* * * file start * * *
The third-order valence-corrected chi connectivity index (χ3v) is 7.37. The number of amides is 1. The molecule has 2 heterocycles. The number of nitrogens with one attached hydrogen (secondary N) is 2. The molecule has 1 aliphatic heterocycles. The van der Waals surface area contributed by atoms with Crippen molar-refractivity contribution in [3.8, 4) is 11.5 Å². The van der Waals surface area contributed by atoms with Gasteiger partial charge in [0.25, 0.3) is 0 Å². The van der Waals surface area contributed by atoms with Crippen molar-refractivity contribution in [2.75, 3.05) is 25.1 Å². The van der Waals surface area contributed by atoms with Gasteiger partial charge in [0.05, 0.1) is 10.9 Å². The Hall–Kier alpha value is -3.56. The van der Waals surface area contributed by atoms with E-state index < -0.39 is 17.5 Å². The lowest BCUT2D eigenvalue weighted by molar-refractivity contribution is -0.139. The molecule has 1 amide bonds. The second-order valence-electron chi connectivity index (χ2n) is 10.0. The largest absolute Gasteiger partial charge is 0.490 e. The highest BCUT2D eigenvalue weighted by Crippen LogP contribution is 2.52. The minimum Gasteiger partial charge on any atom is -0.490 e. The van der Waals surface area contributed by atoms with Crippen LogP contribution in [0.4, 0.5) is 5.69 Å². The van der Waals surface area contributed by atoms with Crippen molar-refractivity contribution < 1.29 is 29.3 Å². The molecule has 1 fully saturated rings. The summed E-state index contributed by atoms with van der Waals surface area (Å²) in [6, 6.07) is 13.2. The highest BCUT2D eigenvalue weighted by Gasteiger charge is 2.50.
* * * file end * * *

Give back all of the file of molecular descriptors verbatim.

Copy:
The third-order valence-corrected chi connectivity index (χ3v) is 7.37. The number of amides is 1. The molecule has 2 heterocycles. The number of nitrogens with one attached hydrogen (secondary N) is 2. The molecule has 1 aliphatic heterocycles. The van der Waals surface area contributed by atoms with Crippen molar-refractivity contribution in [3.8, 4) is 11.5 Å². The van der Waals surface area contributed by atoms with Gasteiger partial charge in [0.25, 0.3) is 0 Å². The van der Waals surface area contributed by atoms with Crippen molar-refractivity contribution in [2.75, 3.05) is 25.1 Å². The van der Waals surface area contributed by atoms with Gasteiger partial charge in [0.05, 0.1) is 10.9 Å². The Hall–Kier alpha value is -3.56. The van der Waals surface area contributed by atoms with E-state index < -0.39 is 17.5 Å². The lowest BCUT2D eigenvalue weighted by molar-refractivity contribution is -0.139. The molecule has 1 amide bonds. The second-order valence-electron chi connectivity index (χ2n) is 10.0. The largest absolute Gasteiger partial charge is 0.490 e. The highest BCUT2D eigenvalue weighted by Crippen LogP contribution is 2.52. The minimum Gasteiger partial charge on any atom is -0.490 e. The van der Waals surface area contributed by atoms with Crippen LogP contribution in [0.4, 0.5) is 5.69 Å². The van der Waals surface area contributed by atoms with Crippen molar-refractivity contribution < 1.29 is 29.3 Å². The molecule has 1 fully saturated rings. The summed E-state index contributed by atoms with van der Waals surface area (Å²) in [6, 6.07) is 13.2. The highest BCUT2D eigenvalue weighted by Gasteiger charge is 2.50.